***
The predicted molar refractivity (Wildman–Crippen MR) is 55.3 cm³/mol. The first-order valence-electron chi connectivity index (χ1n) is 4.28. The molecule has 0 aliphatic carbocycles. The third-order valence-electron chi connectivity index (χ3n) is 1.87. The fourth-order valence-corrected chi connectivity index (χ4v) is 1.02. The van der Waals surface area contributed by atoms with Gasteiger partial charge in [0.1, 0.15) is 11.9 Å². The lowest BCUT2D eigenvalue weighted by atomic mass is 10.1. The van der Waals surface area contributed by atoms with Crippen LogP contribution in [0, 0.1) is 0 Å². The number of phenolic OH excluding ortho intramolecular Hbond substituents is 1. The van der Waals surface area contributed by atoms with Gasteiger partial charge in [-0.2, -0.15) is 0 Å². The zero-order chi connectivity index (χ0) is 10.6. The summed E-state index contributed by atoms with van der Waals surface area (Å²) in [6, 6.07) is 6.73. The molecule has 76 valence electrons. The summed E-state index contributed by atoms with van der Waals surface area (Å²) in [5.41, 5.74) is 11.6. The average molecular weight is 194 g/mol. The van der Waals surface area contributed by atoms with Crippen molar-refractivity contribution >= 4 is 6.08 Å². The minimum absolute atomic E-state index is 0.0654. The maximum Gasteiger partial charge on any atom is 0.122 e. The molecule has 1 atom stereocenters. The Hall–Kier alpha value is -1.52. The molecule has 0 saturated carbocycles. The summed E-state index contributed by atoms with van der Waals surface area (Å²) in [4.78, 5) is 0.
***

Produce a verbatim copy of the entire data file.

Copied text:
The predicted molar refractivity (Wildman–Crippen MR) is 55.3 cm³/mol. The first-order valence-electron chi connectivity index (χ1n) is 4.28. The molecule has 0 aliphatic carbocycles. The third-order valence-electron chi connectivity index (χ3n) is 1.87. The fourth-order valence-corrected chi connectivity index (χ4v) is 1.02. The van der Waals surface area contributed by atoms with Gasteiger partial charge in [0.1, 0.15) is 11.9 Å². The lowest BCUT2D eigenvalue weighted by atomic mass is 10.1. The van der Waals surface area contributed by atoms with Crippen LogP contribution in [0, 0.1) is 0 Å². The number of phenolic OH excluding ortho intramolecular Hbond substituents is 1. The van der Waals surface area contributed by atoms with Gasteiger partial charge in [-0.2, -0.15) is 0 Å². The zero-order chi connectivity index (χ0) is 10.6. The summed E-state index contributed by atoms with van der Waals surface area (Å²) in [6, 6.07) is 6.73. The molecule has 76 valence electrons. The summed E-state index contributed by atoms with van der Waals surface area (Å²) in [5.41, 5.74) is 11.6. The average molecular weight is 194 g/mol. The van der Waals surface area contributed by atoms with Crippen molar-refractivity contribution >= 4 is 6.08 Å². The minimum absolute atomic E-state index is 0.0654. The maximum Gasteiger partial charge on any atom is 0.122 e. The molecule has 1 atom stereocenters. The Hall–Kier alpha value is -1.52. The molecule has 0 saturated carbocycles. The summed E-state index contributed by atoms with van der Waals surface area (Å²) in [4.78, 5) is 0.